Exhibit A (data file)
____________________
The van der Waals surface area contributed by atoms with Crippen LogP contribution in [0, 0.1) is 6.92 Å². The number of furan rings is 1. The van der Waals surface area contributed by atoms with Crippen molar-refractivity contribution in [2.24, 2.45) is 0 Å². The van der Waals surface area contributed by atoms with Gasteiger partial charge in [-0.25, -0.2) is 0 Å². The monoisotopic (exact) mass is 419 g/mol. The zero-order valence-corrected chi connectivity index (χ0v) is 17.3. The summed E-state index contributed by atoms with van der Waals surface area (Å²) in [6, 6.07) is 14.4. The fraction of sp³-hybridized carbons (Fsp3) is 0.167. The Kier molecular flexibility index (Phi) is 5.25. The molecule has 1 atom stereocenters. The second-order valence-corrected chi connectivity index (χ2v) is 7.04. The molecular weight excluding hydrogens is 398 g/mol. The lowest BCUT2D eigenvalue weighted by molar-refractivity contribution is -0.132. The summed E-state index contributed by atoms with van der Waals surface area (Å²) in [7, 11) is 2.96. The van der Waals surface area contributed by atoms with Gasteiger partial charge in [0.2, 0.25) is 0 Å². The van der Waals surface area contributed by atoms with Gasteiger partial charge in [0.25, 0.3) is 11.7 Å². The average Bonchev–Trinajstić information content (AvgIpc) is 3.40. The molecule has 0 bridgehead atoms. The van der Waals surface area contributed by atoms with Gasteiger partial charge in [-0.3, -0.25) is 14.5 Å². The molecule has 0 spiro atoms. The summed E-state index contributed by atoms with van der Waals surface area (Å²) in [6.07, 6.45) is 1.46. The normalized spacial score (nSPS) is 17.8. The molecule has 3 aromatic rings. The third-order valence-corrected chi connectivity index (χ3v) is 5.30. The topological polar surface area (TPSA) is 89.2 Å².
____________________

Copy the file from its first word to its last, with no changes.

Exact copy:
The van der Waals surface area contributed by atoms with Crippen LogP contribution in [0, 0.1) is 6.92 Å². The number of furan rings is 1. The van der Waals surface area contributed by atoms with Crippen molar-refractivity contribution in [2.24, 2.45) is 0 Å². The van der Waals surface area contributed by atoms with Gasteiger partial charge in [-0.25, -0.2) is 0 Å². The monoisotopic (exact) mass is 419 g/mol. The zero-order valence-corrected chi connectivity index (χ0v) is 17.3. The summed E-state index contributed by atoms with van der Waals surface area (Å²) in [6, 6.07) is 14.4. The fraction of sp³-hybridized carbons (Fsp3) is 0.167. The Kier molecular flexibility index (Phi) is 5.25. The molecule has 1 atom stereocenters. The second-order valence-corrected chi connectivity index (χ2v) is 7.04. The molecular weight excluding hydrogens is 398 g/mol. The lowest BCUT2D eigenvalue weighted by molar-refractivity contribution is -0.132. The summed E-state index contributed by atoms with van der Waals surface area (Å²) in [7, 11) is 2.96. The van der Waals surface area contributed by atoms with Gasteiger partial charge in [0.2, 0.25) is 0 Å². The van der Waals surface area contributed by atoms with Gasteiger partial charge in [0.25, 0.3) is 11.7 Å². The average Bonchev–Trinajstić information content (AvgIpc) is 3.40. The molecule has 0 bridgehead atoms. The van der Waals surface area contributed by atoms with Gasteiger partial charge in [-0.3, -0.25) is 14.5 Å². The molecule has 0 spiro atoms. The summed E-state index contributed by atoms with van der Waals surface area (Å²) in [6.07, 6.45) is 1.46. The normalized spacial score (nSPS) is 17.8. The molecule has 3 aromatic rings. The third-order valence-corrected chi connectivity index (χ3v) is 5.30. The topological polar surface area (TPSA) is 89.2 Å².